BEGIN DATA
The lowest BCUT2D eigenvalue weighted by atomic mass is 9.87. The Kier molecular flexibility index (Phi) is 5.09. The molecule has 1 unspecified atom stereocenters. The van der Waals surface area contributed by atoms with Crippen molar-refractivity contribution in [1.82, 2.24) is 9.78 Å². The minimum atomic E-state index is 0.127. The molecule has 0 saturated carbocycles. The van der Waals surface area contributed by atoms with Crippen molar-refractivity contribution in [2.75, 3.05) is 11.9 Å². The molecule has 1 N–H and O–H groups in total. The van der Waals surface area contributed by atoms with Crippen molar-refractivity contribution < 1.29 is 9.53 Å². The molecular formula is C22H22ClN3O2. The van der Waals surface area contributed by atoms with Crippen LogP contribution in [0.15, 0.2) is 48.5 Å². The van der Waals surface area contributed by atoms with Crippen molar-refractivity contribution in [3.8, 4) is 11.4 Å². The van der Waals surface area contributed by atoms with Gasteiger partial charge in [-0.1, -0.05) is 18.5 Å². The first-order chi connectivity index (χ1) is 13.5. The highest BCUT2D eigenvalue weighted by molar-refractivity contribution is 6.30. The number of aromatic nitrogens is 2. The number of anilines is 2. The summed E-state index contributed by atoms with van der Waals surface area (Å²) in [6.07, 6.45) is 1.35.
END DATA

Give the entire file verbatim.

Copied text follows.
The lowest BCUT2D eigenvalue weighted by atomic mass is 9.87. The Kier molecular flexibility index (Phi) is 5.09. The molecule has 1 unspecified atom stereocenters. The van der Waals surface area contributed by atoms with Crippen molar-refractivity contribution in [1.82, 2.24) is 9.78 Å². The minimum atomic E-state index is 0.127. The molecule has 0 saturated carbocycles. The van der Waals surface area contributed by atoms with Crippen molar-refractivity contribution in [2.75, 3.05) is 11.9 Å². The molecule has 1 N–H and O–H groups in total. The van der Waals surface area contributed by atoms with Crippen molar-refractivity contribution < 1.29 is 9.53 Å². The molecular formula is C22H22ClN3O2. The van der Waals surface area contributed by atoms with Crippen LogP contribution in [0.15, 0.2) is 48.5 Å². The van der Waals surface area contributed by atoms with Crippen molar-refractivity contribution in [3.8, 4) is 11.4 Å². The van der Waals surface area contributed by atoms with Gasteiger partial charge in [-0.1, -0.05) is 18.5 Å². The first-order chi connectivity index (χ1) is 13.5. The highest BCUT2D eigenvalue weighted by molar-refractivity contribution is 6.30. The number of aromatic nitrogens is 2. The number of anilines is 2. The summed E-state index contributed by atoms with van der Waals surface area (Å²) in [6.07, 6.45) is 1.35.